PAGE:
They’re the cream of the crop. They can accomplish in a few hours what it takes others a day to do. They’re fast learners, insightful, quick, creative. But they are also restless and easily bored. Their performance is high, but attrition rate is high as well.
This article by HumanResourcesOnline shares the reality of talent retention in Singapore. “According to the Willis Towers Watson 2016 Global Talent Management and Rewards Survey, more than 65% of Singapore employers are struggling to attract talent – in particular critical skill employees (66%), top performers (74%) and high-potential employees (69%).”
“To make things worse, more than half (52%) also reported having difficulties retaining high potential talent, as well as holding on to top performing talent (56%) as well as critical skill talent (28%).”
Why? What could we be doing wrong? Here are a few reasons top performers leave:
This 2016 report on Engaging and Retaining Top Performers says that “perceptions of career opportunities are important drivers of engagement and retention for all employees, but that importance is amplified for your high performers”.
“We also see high performers focus on job fit and being challenged in their work.”
When high performers do not find that the job is a positive match for them, they will waste no time. “If they don’t see a future with your organization, or if they think that they will have to wait too long to advance, then they will look for opportunities outside your company, “ Peter Economy says in this Inc. article.
A toxic work environment is another culprit. This piece by SelectOne shares that “The most highly valued employees are often those who are optimistic and thrive in an environment that fosters positivity and creativity. Many organizations hold on to employees with toxic personalities because they have certain strong technical skills when in reality, those individuals can bring down the motivation and engagement of entire departments.”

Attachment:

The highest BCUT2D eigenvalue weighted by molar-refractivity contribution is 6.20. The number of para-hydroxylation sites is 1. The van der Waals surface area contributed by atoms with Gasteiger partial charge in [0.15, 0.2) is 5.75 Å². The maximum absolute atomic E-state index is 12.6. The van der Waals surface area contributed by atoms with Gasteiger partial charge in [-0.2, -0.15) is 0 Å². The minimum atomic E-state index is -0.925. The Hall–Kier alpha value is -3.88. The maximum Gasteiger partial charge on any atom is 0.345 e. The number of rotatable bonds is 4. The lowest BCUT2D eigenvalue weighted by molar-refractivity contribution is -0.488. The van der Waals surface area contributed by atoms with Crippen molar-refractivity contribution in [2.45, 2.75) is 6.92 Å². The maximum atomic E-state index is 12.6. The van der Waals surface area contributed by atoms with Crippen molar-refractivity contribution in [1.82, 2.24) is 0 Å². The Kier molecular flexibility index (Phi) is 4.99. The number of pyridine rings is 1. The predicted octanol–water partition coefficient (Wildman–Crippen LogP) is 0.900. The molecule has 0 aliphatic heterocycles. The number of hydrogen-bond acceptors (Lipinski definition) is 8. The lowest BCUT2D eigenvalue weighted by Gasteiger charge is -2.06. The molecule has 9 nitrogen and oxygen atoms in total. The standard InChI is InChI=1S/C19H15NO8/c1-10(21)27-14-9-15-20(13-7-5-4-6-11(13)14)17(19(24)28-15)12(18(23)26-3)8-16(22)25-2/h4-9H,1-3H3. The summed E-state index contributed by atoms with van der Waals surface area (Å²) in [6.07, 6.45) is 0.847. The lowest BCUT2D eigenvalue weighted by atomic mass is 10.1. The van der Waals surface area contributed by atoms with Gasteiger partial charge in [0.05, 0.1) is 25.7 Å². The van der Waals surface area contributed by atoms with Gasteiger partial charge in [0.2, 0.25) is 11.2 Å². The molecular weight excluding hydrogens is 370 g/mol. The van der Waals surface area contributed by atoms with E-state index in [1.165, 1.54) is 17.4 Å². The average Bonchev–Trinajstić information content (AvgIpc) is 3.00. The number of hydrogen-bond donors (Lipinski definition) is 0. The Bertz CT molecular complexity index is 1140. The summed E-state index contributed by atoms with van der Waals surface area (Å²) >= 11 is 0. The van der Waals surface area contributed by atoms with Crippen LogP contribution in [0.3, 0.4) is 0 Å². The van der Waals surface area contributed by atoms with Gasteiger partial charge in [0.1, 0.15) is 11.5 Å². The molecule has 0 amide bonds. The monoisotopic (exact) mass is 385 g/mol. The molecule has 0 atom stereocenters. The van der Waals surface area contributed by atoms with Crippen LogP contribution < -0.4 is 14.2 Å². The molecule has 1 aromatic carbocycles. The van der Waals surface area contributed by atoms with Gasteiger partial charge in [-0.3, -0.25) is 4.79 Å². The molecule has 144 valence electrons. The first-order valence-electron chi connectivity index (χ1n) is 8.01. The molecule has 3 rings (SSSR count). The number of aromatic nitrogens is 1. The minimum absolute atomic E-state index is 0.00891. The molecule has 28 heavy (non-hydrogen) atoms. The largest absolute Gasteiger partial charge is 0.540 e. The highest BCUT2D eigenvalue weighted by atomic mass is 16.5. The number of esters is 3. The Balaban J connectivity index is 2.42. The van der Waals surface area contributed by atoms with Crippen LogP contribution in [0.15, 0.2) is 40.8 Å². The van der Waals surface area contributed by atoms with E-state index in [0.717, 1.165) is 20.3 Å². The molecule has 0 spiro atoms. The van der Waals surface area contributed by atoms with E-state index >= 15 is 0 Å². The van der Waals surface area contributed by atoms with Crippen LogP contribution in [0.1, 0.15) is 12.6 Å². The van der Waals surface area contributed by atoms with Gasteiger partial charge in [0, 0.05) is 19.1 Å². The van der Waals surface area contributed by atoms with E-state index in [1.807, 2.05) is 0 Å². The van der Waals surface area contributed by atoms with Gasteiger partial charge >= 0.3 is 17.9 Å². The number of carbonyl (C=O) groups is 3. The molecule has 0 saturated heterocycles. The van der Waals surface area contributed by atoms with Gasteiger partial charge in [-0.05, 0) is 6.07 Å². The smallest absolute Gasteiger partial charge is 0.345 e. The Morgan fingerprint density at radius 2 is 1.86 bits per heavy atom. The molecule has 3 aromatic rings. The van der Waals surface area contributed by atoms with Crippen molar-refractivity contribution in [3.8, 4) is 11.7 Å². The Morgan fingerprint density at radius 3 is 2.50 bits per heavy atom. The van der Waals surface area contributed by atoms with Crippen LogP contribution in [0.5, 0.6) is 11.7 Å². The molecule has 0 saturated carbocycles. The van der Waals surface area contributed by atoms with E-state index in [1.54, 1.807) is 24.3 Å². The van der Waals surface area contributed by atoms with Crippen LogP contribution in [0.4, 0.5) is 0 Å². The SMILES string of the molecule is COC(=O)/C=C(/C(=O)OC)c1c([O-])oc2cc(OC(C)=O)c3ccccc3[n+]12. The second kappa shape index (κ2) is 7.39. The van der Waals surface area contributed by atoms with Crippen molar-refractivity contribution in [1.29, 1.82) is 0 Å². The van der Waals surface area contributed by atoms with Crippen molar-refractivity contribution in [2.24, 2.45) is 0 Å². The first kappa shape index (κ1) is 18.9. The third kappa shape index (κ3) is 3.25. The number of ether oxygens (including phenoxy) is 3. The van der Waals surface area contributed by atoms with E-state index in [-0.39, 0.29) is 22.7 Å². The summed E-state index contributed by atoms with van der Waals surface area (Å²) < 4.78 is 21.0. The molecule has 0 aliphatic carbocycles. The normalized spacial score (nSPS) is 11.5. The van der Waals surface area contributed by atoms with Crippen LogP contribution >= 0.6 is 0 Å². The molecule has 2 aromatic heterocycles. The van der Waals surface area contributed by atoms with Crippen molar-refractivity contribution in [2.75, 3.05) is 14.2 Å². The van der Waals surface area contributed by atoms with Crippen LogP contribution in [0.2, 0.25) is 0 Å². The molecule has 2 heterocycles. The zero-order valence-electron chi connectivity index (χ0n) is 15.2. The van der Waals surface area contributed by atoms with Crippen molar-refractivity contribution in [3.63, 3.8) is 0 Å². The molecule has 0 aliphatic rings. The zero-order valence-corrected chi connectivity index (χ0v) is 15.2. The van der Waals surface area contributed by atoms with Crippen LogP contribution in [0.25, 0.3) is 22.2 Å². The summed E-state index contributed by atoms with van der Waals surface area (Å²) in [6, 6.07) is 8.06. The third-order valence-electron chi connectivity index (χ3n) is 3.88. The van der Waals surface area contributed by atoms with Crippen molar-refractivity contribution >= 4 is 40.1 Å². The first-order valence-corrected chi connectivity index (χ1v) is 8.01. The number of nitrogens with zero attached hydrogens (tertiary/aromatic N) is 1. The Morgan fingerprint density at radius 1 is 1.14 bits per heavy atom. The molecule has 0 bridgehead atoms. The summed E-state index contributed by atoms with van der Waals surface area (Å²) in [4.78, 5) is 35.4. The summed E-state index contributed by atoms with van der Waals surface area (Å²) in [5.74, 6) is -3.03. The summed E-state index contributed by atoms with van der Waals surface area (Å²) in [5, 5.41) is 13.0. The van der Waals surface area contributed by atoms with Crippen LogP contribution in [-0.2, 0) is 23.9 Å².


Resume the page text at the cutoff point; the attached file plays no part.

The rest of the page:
They also leave when they don’t experience a sense of belonging and harmony, when they experience “a sense of disconnect between employer and employee” according to HumanResources.
“Top performers tend to take great pride in their work, put a mark of excellence on what they do and go the extra mile. Managers who become accustomed to this level of work from a stellar performer can sometimes forget to express gratitude and recognize the individual on a regular basis.
Often times, the only feedback great performers receive outside an annual performance review is when they make a mistake. This makes them feel unappreciated and not valued,” SelectOne concludes.
Being micro-managed is a top pet peeve among high performers. They want to feel “a sense of ownership and autonomy over the work that they do,” this Bonusly article shares.
Human Resources Online highlights another point from the Willis Towers Watson 2016 Global Talent Management and Rewards Survey, noting that “Despite the fact that supervision is one of the top engagement factors in Singapore, only 65% of employees said their immediate manager or supervisor treats them with respect, and even fewer said that they help employees with career planning and decisions (38%) or coach them to improve their performance (44%)”
What we learn from the above is that top performers need to be under extremely competent leadership. Mediocre communication or management that is accepted by average employees will not work well with them.
They think on another level and they are highly perceptive of flaws and inadequacies in the workplace. They are intolerant of systems that are not working. They love challenges, and given the opportunity, they would perform better being in charge of problem solving, than being forced to live with systems or processes they perceive are substandard.
“You can tell the truth about conflict, instead of avoiding it. You can talk about sticky topics like working hours and heavy workloads and the gap between reality and what your senior managers think,” says this Forbes article, aptly titled Talent Retention’ Problems? Hint: Your Culture Is Broken, says.